HC Deb 25 January 1966 vol 723 cc16-8
14. Mr. Biggs-Davison

asked the Secretary of State for Commonwealth Relations what is the cost to date of the supply lift to Zambia; and whether he will make a statement.

25 and 26. Mr. Cooper

asked the Secretary of State for Commonwealth Relations (1) what is the cost per aircraft per flight of the Zambian oil lift; and what is the value of oil off-loaded per flight; and

(2) what is the estimated weekly cost of the oil air-lift to Zambia.

27. Mr. Goodhew

asked the Secretary of State for Commonwealth Relations what quantities of oil have been conveyed to Zambia from Angola via the Benguela Railway since the recent oil-lift started; and what is the comparable figure for oil flown there from Dar-es-Salaam.

32. Mr. Hugh Fraser

asked the Secretary of State for Commonwealth Relations what was the weekly rate of delivery of petroleum products in tons to Zambia since the beginning of 1966.

Mr. Cledwyn Hughes

The airlift of oil to Zambia, which began on the 19th December, 1965, cost £100,000 up to 31st December, the latest date for which precise figures are available. I regret that it is not possible for me at this stage to reveal any details as to the costs of the British airlift since that date or to its capacity, except that I can assure the House that with the help of the airlift Zambia's oil requirements are now being met and stocks are being replenished. The airlift at the start was carried out wholly by the R.A.F., and I should like to take advantage of hon. Members' Questions to pay tribute to the officials, officers and men who went to work with such speed and effectiveness. The first supplies of oil were flown into Zambia by R.A.F. Britannias within 48 hours of the announcement of the oil embargo.

With reference to the hon. Member's Question about the Benguela Railway, the supply of oil into Zambia by surface routes is the responsibility of the Zambia Government; and I am not in a position to give details.

Mr. Biggs-Davison

Will the Government come to their senses and lift this heavy burden upon the British and Zambian peoples resulting from their policy of sanctions? Should not the Commonwealth Relations Office be concerned with trying to restore full co-operative relations between the inter-dependent States of Rhodesia, Malawi and Zambia rather than with pursuing this disastrous policy?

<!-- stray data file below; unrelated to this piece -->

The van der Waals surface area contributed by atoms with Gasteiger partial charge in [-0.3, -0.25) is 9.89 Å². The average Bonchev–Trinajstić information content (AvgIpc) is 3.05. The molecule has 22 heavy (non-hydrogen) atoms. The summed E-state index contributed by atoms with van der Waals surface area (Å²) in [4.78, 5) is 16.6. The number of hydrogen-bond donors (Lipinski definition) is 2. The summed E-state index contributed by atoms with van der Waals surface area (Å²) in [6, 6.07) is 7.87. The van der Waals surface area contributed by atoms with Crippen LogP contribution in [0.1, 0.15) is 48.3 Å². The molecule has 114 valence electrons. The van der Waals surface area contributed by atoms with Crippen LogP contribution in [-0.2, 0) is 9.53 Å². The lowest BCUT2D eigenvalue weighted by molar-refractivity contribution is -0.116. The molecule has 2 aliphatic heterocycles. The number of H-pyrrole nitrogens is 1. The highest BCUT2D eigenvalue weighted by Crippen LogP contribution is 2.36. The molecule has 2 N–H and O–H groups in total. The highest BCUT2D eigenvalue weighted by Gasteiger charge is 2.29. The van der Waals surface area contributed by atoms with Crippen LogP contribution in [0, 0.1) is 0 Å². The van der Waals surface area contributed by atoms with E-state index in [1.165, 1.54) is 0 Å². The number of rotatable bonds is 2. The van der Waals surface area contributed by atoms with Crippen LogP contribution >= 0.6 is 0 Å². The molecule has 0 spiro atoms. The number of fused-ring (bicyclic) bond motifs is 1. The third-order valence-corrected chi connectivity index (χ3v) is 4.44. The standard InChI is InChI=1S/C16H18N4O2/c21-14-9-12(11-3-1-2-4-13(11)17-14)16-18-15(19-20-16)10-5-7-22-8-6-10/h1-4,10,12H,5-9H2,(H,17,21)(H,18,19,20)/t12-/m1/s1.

Mr. Hughes

The hon. Member speaks, of course, for himself as always. The fact is fiat the three parties in this House are committed to bringing this rebellion in Rhodesia to an end and the airlift is part of that operation.

Mr. Cooper

Is not this a ridiculous waste of the nation's valuable resources? Is it not time, instead of the Prime Minister carrying on his personal vendetta, that the Government got down to the serious job of negotiating a settlement of this vital problem?

Mr. Hughes

The British taxpayer had to pay some pretty formidable bills when the party opposite was in power for much less worthy causes than this one.

Mr. John Hynd

Is not the total of the cost of this airlift to date about one-third of the lowest prize issued on the pools?

Mr. Cooper

On a point of order—

Mr. Speaker

Order. If the point of order has anything to do with giving notice to raise the matter on the Adjournment, the hon. Member should not raise it now.

Mr. Cooper

On a point of order. Question No. 25, which the hon. Gentleman purported to answer with others, is on quite different lines.

Mr. Speaker

That is not a point of order and it is wasting Question time.

Mr. Fraser

Surely what the Minister said is a tissue of evasions. What we want to know is whether Zambia is getting requisite supplies of oil. He said that she is getting all she requires. Will lie then explain why there is almost no petrol in large areas of Zambia at the moment? What does he mean? Will he tell us?

Mr. Hughes

Zambia is getting an adequate supply of oil by air and surface routes, as the hon. Member knows perfectly well, to the extent that rationing in Zambia is being relaxed.

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